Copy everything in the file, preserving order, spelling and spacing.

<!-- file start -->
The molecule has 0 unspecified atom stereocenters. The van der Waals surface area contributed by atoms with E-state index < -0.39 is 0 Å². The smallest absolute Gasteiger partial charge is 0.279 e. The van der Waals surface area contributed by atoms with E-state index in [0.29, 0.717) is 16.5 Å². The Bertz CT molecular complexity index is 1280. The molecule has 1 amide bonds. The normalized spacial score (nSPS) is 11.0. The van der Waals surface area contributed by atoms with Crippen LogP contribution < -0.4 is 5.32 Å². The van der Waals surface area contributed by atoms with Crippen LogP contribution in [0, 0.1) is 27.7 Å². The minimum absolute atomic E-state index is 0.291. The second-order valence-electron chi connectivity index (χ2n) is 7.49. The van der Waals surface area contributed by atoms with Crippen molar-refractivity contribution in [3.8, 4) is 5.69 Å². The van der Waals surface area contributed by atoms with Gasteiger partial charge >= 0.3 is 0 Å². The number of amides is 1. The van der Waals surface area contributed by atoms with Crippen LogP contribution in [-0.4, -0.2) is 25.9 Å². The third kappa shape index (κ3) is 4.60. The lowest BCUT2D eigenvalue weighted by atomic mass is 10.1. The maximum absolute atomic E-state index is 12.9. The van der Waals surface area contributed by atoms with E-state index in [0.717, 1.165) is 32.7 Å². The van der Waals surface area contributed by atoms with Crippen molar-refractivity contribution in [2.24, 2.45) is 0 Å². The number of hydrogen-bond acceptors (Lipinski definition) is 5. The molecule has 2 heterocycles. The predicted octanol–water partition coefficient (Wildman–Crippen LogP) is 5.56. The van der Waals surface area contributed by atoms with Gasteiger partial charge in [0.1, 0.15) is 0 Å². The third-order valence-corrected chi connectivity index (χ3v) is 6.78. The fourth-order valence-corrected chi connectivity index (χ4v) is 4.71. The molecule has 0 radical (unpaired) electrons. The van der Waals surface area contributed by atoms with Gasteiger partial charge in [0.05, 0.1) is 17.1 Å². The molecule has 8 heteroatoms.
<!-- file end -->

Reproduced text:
The molecule has 0 unspecified atom stereocenters. The van der Waals surface area contributed by atoms with E-state index < -0.39 is 0 Å². The smallest absolute Gasteiger partial charge is 0.279 e. The van der Waals surface area contributed by atoms with E-state index in [0.29, 0.717) is 16.5 Å². The Bertz CT molecular complexity index is 1280. The molecule has 1 amide bonds. The normalized spacial score (nSPS) is 11.0. The van der Waals surface area contributed by atoms with Crippen LogP contribution < -0.4 is 5.32 Å². The van der Waals surface area contributed by atoms with Crippen LogP contribution in [0, 0.1) is 27.7 Å². The minimum absolute atomic E-state index is 0.291. The second-order valence-electron chi connectivity index (χ2n) is 7.49. The van der Waals surface area contributed by atoms with Crippen molar-refractivity contribution in [3.8, 4) is 5.69 Å². The van der Waals surface area contributed by atoms with Gasteiger partial charge >= 0.3 is 0 Å². The number of amides is 1. The van der Waals surface area contributed by atoms with Crippen LogP contribution in [-0.4, -0.2) is 25.9 Å². The third kappa shape index (κ3) is 4.60. The lowest BCUT2D eigenvalue weighted by atomic mass is 10.1. The maximum absolute atomic E-state index is 12.9. The van der Waals surface area contributed by atoms with E-state index in [0.717, 1.165) is 32.7 Å². The van der Waals surface area contributed by atoms with Crippen molar-refractivity contribution in [2.24, 2.45) is 0 Å². The number of hydrogen-bond acceptors (Lipinski definition) is 5. The molecule has 2 heterocycles. The predicted octanol–water partition coefficient (Wildman–Crippen LogP) is 5.56. The van der Waals surface area contributed by atoms with Gasteiger partial charge in [0.1, 0.15) is 0 Å². The third-order valence-corrected chi connectivity index (χ3v) is 6.78. The fourth-order valence-corrected chi connectivity index (χ4v) is 4.71. The molecule has 0 radical (unpaired) electrons. The van der Waals surface area contributed by atoms with Gasteiger partial charge in [0.05, 0.1) is 17.1 Å². The molecule has 8 heteroatoms.